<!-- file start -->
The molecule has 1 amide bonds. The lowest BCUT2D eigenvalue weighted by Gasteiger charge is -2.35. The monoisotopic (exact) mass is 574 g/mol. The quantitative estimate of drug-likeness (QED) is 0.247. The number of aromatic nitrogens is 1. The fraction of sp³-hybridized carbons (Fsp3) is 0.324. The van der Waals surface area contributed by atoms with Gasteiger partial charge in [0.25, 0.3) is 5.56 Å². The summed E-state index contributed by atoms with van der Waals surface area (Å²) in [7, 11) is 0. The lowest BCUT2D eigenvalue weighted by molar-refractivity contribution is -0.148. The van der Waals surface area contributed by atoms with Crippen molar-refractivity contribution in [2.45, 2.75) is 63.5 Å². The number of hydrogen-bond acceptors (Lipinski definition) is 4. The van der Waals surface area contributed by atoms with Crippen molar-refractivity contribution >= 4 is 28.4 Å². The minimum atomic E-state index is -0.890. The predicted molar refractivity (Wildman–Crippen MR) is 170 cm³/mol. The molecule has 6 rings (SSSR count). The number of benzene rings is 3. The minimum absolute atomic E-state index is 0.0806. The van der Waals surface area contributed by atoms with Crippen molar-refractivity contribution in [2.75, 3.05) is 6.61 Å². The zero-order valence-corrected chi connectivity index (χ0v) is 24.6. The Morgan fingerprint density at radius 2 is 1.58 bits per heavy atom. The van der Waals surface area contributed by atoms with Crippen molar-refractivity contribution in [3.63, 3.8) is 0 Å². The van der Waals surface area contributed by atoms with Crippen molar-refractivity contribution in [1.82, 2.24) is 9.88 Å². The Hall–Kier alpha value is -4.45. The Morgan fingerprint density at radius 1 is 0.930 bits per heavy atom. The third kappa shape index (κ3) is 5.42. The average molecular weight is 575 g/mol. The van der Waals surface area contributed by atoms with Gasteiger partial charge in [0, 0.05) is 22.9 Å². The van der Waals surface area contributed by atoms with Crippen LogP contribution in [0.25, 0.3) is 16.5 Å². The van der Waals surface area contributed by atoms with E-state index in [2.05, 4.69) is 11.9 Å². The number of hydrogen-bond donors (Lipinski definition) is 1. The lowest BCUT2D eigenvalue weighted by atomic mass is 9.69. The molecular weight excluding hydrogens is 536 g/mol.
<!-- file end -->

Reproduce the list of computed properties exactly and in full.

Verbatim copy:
The molecule has 1 amide bonds. The lowest BCUT2D eigenvalue weighted by Gasteiger charge is -2.35. The monoisotopic (exact) mass is 574 g/mol. The quantitative estimate of drug-likeness (QED) is 0.247. The number of aromatic nitrogens is 1. The fraction of sp³-hybridized carbons (Fsp3) is 0.324. The van der Waals surface area contributed by atoms with Gasteiger partial charge in [0.25, 0.3) is 5.56 Å². The summed E-state index contributed by atoms with van der Waals surface area (Å²) in [7, 11) is 0. The lowest BCUT2D eigenvalue weighted by molar-refractivity contribution is -0.148. The van der Waals surface area contributed by atoms with Crippen molar-refractivity contribution in [2.45, 2.75) is 63.5 Å². The number of hydrogen-bond acceptors (Lipinski definition) is 4. The van der Waals surface area contributed by atoms with Crippen molar-refractivity contribution >= 4 is 28.4 Å². The minimum atomic E-state index is -0.890. The predicted molar refractivity (Wildman–Crippen MR) is 170 cm³/mol. The molecule has 6 rings (SSSR count). The number of benzene rings is 3. The minimum absolute atomic E-state index is 0.0806. The van der Waals surface area contributed by atoms with Crippen molar-refractivity contribution in [2.75, 3.05) is 6.61 Å². The zero-order valence-corrected chi connectivity index (χ0v) is 24.6. The Morgan fingerprint density at radius 2 is 1.58 bits per heavy atom. The van der Waals surface area contributed by atoms with Crippen molar-refractivity contribution in [3.63, 3.8) is 0 Å². The van der Waals surface area contributed by atoms with Crippen molar-refractivity contribution in [1.82, 2.24) is 9.88 Å². The Hall–Kier alpha value is -4.45. The Morgan fingerprint density at radius 1 is 0.930 bits per heavy atom. The third kappa shape index (κ3) is 5.42. The average molecular weight is 575 g/mol. The van der Waals surface area contributed by atoms with Gasteiger partial charge in [0, 0.05) is 22.9 Å². The van der Waals surface area contributed by atoms with Crippen LogP contribution in [0.25, 0.3) is 16.5 Å². The van der Waals surface area contributed by atoms with E-state index in [2.05, 4.69) is 11.9 Å². The number of hydrogen-bond donors (Lipinski definition) is 1. The lowest BCUT2D eigenvalue weighted by atomic mass is 9.69. The molecular weight excluding hydrogens is 536 g/mol.